PRO: A positive, optimistic atmosphere permeates throughout the entire family.

CON: Sometimes, the parents have unrealistic expectations for their child.

The Supporter - This parent views the child’s destiny as beyond his/her control. The parent’s role is to guide and support the child’s decisions and offer advice, but they have minimal concrete expectations for the child.

PRO: A child with ADHD is free to grow and develop their strengths without additional pressure.

CON: Expectations for the child may not be high enough if the parent constantly lets the child dictate his or her activities.

The Molder – This parent has very clear and concrete expectations for the child. The role for the child in the family and the child’s future have already been determined or at least hoped for by the parent.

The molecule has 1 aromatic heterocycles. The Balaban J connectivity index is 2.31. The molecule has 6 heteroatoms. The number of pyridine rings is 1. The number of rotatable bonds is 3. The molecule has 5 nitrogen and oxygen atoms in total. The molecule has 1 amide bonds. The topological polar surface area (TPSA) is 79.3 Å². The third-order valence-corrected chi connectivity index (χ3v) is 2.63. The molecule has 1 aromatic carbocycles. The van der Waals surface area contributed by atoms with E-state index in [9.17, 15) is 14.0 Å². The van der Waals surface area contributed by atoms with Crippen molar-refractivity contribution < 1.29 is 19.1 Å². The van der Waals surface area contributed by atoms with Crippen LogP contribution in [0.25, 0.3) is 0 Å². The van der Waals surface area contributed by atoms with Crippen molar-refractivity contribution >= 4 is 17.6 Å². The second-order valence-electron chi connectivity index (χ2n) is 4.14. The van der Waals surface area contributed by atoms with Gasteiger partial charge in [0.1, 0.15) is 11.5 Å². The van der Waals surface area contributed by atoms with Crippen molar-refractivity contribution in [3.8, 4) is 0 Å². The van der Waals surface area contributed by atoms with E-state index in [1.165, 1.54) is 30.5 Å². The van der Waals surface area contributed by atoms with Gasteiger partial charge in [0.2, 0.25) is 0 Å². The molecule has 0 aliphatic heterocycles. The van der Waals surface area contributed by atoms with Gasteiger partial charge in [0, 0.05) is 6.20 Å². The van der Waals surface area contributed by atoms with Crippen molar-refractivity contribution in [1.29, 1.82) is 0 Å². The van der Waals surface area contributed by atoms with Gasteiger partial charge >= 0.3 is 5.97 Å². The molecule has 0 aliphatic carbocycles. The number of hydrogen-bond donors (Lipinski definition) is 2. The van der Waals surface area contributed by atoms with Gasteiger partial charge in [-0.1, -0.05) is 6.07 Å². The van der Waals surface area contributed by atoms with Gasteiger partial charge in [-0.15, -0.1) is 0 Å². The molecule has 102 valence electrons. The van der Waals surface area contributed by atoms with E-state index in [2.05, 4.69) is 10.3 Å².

PRO: There are clear and defined expectations and guidelines.

CON: Parents’ goals may seem unattainable to a child with ADHD, who may ultimately feel defeated.

The Guide - This parent plays a more passive role in parenting, not wanting to infringe on a child’s creativity and individuality.

PRO: A safe and loving relationship can be established between parent and children.

CON: Guidelines are too loose, and there are no clear expectations or instructions for the children. This can often leave a child with ADHD feeling frustrated.

The Dependent - This parent’s emotional needs are met by the child. The child becomes the caretaker in the household.

PRO: The child often develops the strength of nurturing and caring for others.

CON: The child may begin to view their ADHD symptoms as a crutch.